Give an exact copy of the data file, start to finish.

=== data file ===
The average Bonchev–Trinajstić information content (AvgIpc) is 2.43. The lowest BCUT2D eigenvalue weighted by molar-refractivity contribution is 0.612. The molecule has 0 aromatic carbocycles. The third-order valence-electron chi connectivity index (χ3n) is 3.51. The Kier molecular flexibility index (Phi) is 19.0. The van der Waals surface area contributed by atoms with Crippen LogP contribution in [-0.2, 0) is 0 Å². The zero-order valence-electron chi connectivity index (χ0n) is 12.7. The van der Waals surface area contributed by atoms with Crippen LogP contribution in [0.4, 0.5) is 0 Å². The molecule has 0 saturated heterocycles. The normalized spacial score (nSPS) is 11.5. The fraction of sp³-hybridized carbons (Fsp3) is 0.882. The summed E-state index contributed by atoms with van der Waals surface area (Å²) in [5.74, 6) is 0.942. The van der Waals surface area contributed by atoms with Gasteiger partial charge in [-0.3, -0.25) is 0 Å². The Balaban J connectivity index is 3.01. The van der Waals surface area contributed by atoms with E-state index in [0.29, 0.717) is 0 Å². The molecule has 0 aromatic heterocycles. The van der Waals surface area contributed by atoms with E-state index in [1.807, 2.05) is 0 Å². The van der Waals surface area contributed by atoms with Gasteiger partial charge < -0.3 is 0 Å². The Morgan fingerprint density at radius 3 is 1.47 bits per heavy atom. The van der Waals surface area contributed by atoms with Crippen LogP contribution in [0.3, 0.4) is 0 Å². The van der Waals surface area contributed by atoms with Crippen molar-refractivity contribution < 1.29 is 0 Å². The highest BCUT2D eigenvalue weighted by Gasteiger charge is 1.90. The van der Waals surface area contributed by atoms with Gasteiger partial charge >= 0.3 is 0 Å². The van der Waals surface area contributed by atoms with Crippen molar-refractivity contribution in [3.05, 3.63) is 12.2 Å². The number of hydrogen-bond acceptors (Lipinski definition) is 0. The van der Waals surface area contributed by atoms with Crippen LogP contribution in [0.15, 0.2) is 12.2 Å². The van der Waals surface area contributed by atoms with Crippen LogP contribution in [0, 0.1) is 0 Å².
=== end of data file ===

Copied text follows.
The average Bonchev–Trinajstić information content (AvgIpc) is 2.43. The lowest BCUT2D eigenvalue weighted by molar-refractivity contribution is 0.612. The molecule has 0 aromatic carbocycles. The third-order valence-electron chi connectivity index (χ3n) is 3.51. The Kier molecular flexibility index (Phi) is 19.0. The van der Waals surface area contributed by atoms with Crippen LogP contribution in [-0.2, 0) is 0 Å². The zero-order valence-electron chi connectivity index (χ0n) is 12.7. The van der Waals surface area contributed by atoms with Crippen LogP contribution in [0.4, 0.5) is 0 Å². The molecule has 0 saturated heterocycles. The normalized spacial score (nSPS) is 11.5. The fraction of sp³-hybridized carbons (Fsp3) is 0.882. The summed E-state index contributed by atoms with van der Waals surface area (Å²) in [5.74, 6) is 0.942. The van der Waals surface area contributed by atoms with Gasteiger partial charge in [-0.3, -0.25) is 0 Å². The Balaban J connectivity index is 3.01. The van der Waals surface area contributed by atoms with E-state index in [0.29, 0.717) is 0 Å². The molecule has 0 aromatic heterocycles. The van der Waals surface area contributed by atoms with E-state index in [1.807, 2.05) is 0 Å². The van der Waals surface area contributed by atoms with Gasteiger partial charge < -0.3 is 0 Å². The Morgan fingerprint density at radius 3 is 1.47 bits per heavy atom. The van der Waals surface area contributed by atoms with Crippen LogP contribution in [0.3, 0.4) is 0 Å². The van der Waals surface area contributed by atoms with Crippen molar-refractivity contribution < 1.29 is 0 Å². The highest BCUT2D eigenvalue weighted by Gasteiger charge is 1.90. The van der Waals surface area contributed by atoms with Gasteiger partial charge >= 0.3 is 0 Å². The van der Waals surface area contributed by atoms with Crippen molar-refractivity contribution in [3.05, 3.63) is 12.2 Å². The number of hydrogen-bond acceptors (Lipinski definition) is 0. The van der Waals surface area contributed by atoms with Crippen LogP contribution in [0.15, 0.2) is 12.2 Å². The van der Waals surface area contributed by atoms with Crippen LogP contribution in [0, 0.1) is 0 Å².